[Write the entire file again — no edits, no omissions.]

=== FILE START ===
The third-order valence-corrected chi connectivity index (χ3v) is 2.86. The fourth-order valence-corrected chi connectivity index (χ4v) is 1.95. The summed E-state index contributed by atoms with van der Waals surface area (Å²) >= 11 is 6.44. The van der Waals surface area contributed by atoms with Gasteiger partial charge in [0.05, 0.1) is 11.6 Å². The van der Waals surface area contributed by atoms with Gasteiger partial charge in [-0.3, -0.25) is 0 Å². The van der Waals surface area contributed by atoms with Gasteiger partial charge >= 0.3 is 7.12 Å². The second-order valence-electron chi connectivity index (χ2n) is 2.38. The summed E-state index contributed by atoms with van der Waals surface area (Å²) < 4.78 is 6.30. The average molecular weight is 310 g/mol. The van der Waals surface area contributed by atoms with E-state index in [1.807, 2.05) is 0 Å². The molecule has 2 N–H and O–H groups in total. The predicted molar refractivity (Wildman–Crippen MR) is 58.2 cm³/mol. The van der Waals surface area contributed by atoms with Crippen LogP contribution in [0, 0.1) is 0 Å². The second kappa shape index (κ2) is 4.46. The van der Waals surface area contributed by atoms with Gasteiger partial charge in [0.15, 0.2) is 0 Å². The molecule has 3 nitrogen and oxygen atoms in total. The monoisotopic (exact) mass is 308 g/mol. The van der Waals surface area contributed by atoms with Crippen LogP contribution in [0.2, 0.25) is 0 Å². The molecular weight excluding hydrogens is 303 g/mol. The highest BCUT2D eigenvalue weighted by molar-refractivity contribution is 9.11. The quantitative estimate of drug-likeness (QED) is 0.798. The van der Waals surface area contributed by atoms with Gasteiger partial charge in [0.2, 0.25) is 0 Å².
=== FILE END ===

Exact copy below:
The third-order valence-corrected chi connectivity index (χ3v) is 2.86. The fourth-order valence-corrected chi connectivity index (χ4v) is 1.95. The summed E-state index contributed by atoms with van der Waals surface area (Å²) >= 11 is 6.44. The van der Waals surface area contributed by atoms with Gasteiger partial charge in [0.05, 0.1) is 11.6 Å². The van der Waals surface area contributed by atoms with Gasteiger partial charge in [-0.3, -0.25) is 0 Å². The van der Waals surface area contributed by atoms with Gasteiger partial charge >= 0.3 is 7.12 Å². The second-order valence-electron chi connectivity index (χ2n) is 2.38. The summed E-state index contributed by atoms with van der Waals surface area (Å²) < 4.78 is 6.30. The average molecular weight is 310 g/mol. The van der Waals surface area contributed by atoms with E-state index in [1.807, 2.05) is 0 Å². The molecule has 2 N–H and O–H groups in total. The predicted molar refractivity (Wildman–Crippen MR) is 58.2 cm³/mol. The van der Waals surface area contributed by atoms with Crippen LogP contribution in [0, 0.1) is 0 Å². The second kappa shape index (κ2) is 4.46. The van der Waals surface area contributed by atoms with Gasteiger partial charge in [0.15, 0.2) is 0 Å². The molecule has 3 nitrogen and oxygen atoms in total. The monoisotopic (exact) mass is 308 g/mol. The van der Waals surface area contributed by atoms with Crippen LogP contribution in [0.2, 0.25) is 0 Å². The molecular weight excluding hydrogens is 303 g/mol. The highest BCUT2D eigenvalue weighted by molar-refractivity contribution is 9.11. The quantitative estimate of drug-likeness (QED) is 0.798. The van der Waals surface area contributed by atoms with Gasteiger partial charge in [0.2, 0.25) is 0 Å².